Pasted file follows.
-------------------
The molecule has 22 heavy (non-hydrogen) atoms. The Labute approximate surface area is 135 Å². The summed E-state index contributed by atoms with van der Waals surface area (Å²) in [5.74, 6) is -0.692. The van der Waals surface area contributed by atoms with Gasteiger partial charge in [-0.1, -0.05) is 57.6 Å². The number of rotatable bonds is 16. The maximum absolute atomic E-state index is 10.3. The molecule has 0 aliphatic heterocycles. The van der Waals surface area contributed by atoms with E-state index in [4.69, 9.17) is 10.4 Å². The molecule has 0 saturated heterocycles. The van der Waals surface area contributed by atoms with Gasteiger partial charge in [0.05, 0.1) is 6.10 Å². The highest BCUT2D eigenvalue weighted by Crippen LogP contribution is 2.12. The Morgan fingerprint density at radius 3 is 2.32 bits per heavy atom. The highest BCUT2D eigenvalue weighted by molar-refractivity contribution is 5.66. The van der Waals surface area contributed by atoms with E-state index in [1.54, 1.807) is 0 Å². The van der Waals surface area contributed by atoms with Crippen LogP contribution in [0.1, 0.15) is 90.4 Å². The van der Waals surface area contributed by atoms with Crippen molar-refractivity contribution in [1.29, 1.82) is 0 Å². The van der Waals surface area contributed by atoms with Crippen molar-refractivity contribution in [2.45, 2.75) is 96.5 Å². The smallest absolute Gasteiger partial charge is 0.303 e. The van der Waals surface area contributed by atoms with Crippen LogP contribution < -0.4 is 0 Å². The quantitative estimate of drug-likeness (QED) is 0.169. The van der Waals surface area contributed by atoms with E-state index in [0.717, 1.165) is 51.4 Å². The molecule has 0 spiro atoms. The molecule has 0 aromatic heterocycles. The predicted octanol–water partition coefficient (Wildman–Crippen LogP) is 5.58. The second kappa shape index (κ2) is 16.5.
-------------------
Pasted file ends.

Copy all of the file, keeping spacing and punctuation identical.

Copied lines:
The molecule has 22 heavy (non-hydrogen) atoms. The Labute approximate surface area is 135 Å². The summed E-state index contributed by atoms with van der Waals surface area (Å²) in [5.74, 6) is -0.692. The van der Waals surface area contributed by atoms with Gasteiger partial charge in [-0.1, -0.05) is 57.6 Å². The number of rotatable bonds is 16. The maximum absolute atomic E-state index is 10.3. The molecule has 0 aliphatic heterocycles. The van der Waals surface area contributed by atoms with E-state index in [4.69, 9.17) is 10.4 Å². The molecule has 0 saturated heterocycles. The van der Waals surface area contributed by atoms with Gasteiger partial charge in [0.05, 0.1) is 6.10 Å². The highest BCUT2D eigenvalue weighted by Crippen LogP contribution is 2.12. The Morgan fingerprint density at radius 3 is 2.32 bits per heavy atom. The highest BCUT2D eigenvalue weighted by molar-refractivity contribution is 5.66. The van der Waals surface area contributed by atoms with E-state index in [1.54, 1.807) is 0 Å². The van der Waals surface area contributed by atoms with Crippen LogP contribution in [0.1, 0.15) is 90.4 Å². The van der Waals surface area contributed by atoms with Crippen molar-refractivity contribution in [1.29, 1.82) is 0 Å². The van der Waals surface area contributed by atoms with Crippen molar-refractivity contribution in [2.45, 2.75) is 96.5 Å². The smallest absolute Gasteiger partial charge is 0.303 e. The van der Waals surface area contributed by atoms with Crippen LogP contribution < -0.4 is 0 Å². The quantitative estimate of drug-likeness (QED) is 0.169. The van der Waals surface area contributed by atoms with E-state index in [0.717, 1.165) is 51.4 Å². The molecule has 0 spiro atoms. The molecule has 0 aromatic heterocycles. The predicted octanol–water partition coefficient (Wildman–Crippen LogP) is 5.58. The second kappa shape index (κ2) is 16.5.